Will Carver is the international bestselling author of the January David series. He spent his early years in Germany, but returned to the UK at age eleven, when his sporting career took off. He turned down a professional rugby contract to study theatre and television at King Alfred’s, Winchester, where he set up a successful theatre company. He currently runs his own fitness and nutrition company, and lives in Reading with his two children. Will’s latest title published by Orenda Books, The Beresford is out in July. His previous title Hinton Hollow Death Trip was longlisted for the Not the Booker Prize, while Nothing Important Happened Today was
longlisted for the Theakston’s Old Peculier Crime Novel of the Year. Good
Samaritans was book of the year in Guardian, Telegraph and Daily Express, and hit number one on the ebook charts.

The Daves Next Door Blog Tour Banner

#Review By Lou of From Sorrow’s Hold By Jonathan Peace – Happy Publication Day @JPwritescrime @HobeckBooks #BlogTour #BookRecommendation #BookTwitter #CrimeFiction #PoliceProcedural #FromSorrowsHold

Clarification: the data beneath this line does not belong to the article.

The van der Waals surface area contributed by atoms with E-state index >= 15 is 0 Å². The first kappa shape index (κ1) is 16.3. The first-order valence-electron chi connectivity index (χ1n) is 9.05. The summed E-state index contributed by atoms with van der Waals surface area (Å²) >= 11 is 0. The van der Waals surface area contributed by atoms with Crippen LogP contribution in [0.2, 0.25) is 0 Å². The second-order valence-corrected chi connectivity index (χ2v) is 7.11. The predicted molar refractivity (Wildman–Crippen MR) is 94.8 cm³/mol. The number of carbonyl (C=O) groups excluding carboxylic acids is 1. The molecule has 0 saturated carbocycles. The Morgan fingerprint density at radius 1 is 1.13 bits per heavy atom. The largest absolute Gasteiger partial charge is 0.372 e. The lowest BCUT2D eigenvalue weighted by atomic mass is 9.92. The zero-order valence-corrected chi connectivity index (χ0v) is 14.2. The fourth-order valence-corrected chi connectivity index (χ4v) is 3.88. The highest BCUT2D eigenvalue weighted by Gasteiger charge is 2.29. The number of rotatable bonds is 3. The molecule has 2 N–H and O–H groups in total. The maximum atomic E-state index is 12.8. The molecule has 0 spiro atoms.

From Sorrow’s Hold
By Jonathan Peace

Rating: 5 out of 5.

.From Sorrow’s Hold is mysterious, heartfelt and compelling. It is out now! Today I am joining the blog tour on Publication Day for the second in the series of crime books by Jonathan Peace, and going back in time to the 1980’s. Find out more about it in the blurb and my review below. Then find out a little about the author and how he is a “cat dad”, as well as social media links you can click into.
Thanks first to the publisher, Hobeck Books for inviting me to review.

From Sorrow's Hold


December, 1988

Christmas beckons
What should be a time of excitement and joy is forever tainted when a teenager’s body is found in the graveyard of Ossett’s Holy Trinity Church.

A suspected suicide
As they respond to the devastating event, WDCs Louise Miller and Elizabeth Hines, together with psychologist Karla Hayes, each use their own experiences of suicide to help the wider community as it struggles to understand the terrible choice that was made.

Another missing teenager